Have you ever seen a presentation where something went wrong? Have you ever worried about whether something would go wrong with your own presentation when you were on stage or in front of a class?

I have worked at a large university supporting instructors and presenters for almost two decades and have seen and fixed just about everything that can go wrong with classroom and event presentations. Listed below are some of the top tips I give our presenters to avoid presentation meltdown. In future articles I plan to cover other aspects of preparing and giving solid presentations.

Following these simple steps can help to ensure that your presentation is not derailed by technology problems.

Success Starts With Planning and Preparation

There are several things you can do to before you even start creating your presentation that help to minimize the possibility of technological problems. Some of them are are hardware related, some are software related and some are basic file management strategies.

Gathering Information

  1. Will you be providing the projector you will use or will someone else?

  1. Find out what resolution the projector is. This will be important when you start creating your presentation.

  2. Will you be using your own laptop or will you be required to load your presentation onto another computer.

Buying Supplies

  1. If you will be providing the projector, do you have a spare lamp for it? If not, you need to order one right away and learn how to change it (from your owner's manual). Keep the spare lamp in the case with your projector.

  1. If you are using a Macintosh, buy two of the correct type of video adapter for your model of laptop. Keep the second one unused in your laptop case. These adapters break more often than they should and usually at the least opportune time.

File Management

  1. Before you start creating your presentation, create a folder on your computer that your presentation will go into. Put all of the images and movies you will include in your presentation into that folder.

  1. Start creating your presentation. Create it in the resolution that matches the resolution of the projector you will be presenting on. If the projector is 1024 x 768, create your presentation at 1024 x 768.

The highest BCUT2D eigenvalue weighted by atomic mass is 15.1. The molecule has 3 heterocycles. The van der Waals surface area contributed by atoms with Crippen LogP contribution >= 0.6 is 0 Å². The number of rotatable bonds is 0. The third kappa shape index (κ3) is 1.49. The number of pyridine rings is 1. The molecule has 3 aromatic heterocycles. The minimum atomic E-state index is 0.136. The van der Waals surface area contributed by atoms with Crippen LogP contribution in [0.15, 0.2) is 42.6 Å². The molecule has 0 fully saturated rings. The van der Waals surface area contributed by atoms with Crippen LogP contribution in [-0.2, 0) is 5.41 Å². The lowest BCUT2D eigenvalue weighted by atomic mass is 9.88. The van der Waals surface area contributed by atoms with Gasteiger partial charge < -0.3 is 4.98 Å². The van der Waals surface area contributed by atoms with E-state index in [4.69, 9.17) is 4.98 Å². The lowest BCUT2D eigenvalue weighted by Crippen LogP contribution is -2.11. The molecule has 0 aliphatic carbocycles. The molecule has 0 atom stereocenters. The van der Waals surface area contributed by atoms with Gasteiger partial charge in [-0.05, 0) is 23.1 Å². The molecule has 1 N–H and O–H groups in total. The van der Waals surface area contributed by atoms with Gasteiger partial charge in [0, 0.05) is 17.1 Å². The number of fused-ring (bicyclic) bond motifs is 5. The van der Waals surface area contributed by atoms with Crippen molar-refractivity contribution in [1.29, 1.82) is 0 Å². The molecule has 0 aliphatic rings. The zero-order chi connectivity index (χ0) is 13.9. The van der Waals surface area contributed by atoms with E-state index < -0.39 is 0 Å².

1. When you start to gather images to use in your presentation, save a copy of each image at the size of your projector's resolution. Again, if your projector is 1024 x 768, save each photo at a size of 1024 x 768 pixels. It is not too much of a problem if they are smaller than this but if they are much larger (such as the size they come out of your digital camera at) the file size of your presentation may get too big and run slowly on your computer. Save the photos into the same folder as the presentation.

  1. When you are done creating your presentation, make a backup copy onto a thumb drive and another onto a CD. If you will be traveling to your presentation site, print a third copy on a color printer. Carry the thumb drive in your pocket and the CD and print copies in a different case from your laptop. That way if your laptop gets lost, broken or stolen, the show can still go on.

Equipment Testing And Last Minute Checks

  1. Test your computer with a projector at least a day or two before you present. Make sure you know what to do if it doesn't display properly.

  2. Instructions for controlling its display should be in the user's manual but in general, for Windows 7, holding down the Windows icon key at the bottom left of the keyboard and pressing the “p” key should make it project. Once this is up, select the icon that shows a display on the projector and the laptop.

  3. For older versions of Windows, hold down the blue “fn” key at the bottom left of the keyboard and press the “f” key at the top of the keyboard that either says “crt/lcd” or has an image of two monitors.

  4. For Macintosh, go to the Apple icon at the top left of the screen and pull down to “System Preferences”. Select “Displays” and click the “Detect Displays” button.

  1. If your Macintosh shows a different image on the projector than on its own screen, with the menu bar at the top and the icons missing, with the projector still connected, go to the “Displays” preferences again, click on the “arrangement” tab and check the box that say “mirror displays”.

  1. For Windows computers, unfortunately, the controls to correct the sort of problem described in the last bullet are slightly different on different brands and models of computers but in general, right clicking on the desktop of your computer and selecting a menu option something like “nVidia Display Preferences” (or whatever the name of your video card manufacturer is) will get you to the place to change this. The specific setting that fixes this is also slightly different on different models but often uses a word like “clone” or “duplicate.

  2. Create a short checklist to go through every time you leave your home or office to give a presentation. Do you have your laptop power supply? Your video adapter? Presentation remote, spare projector lamp, thumb-drive, etc.?

Following these tips faithfully can help you avoid the vast majority of presentation problems. Stay tuned for next article where I will discuss the basics of creating a presentation your audience will find informative and compelling.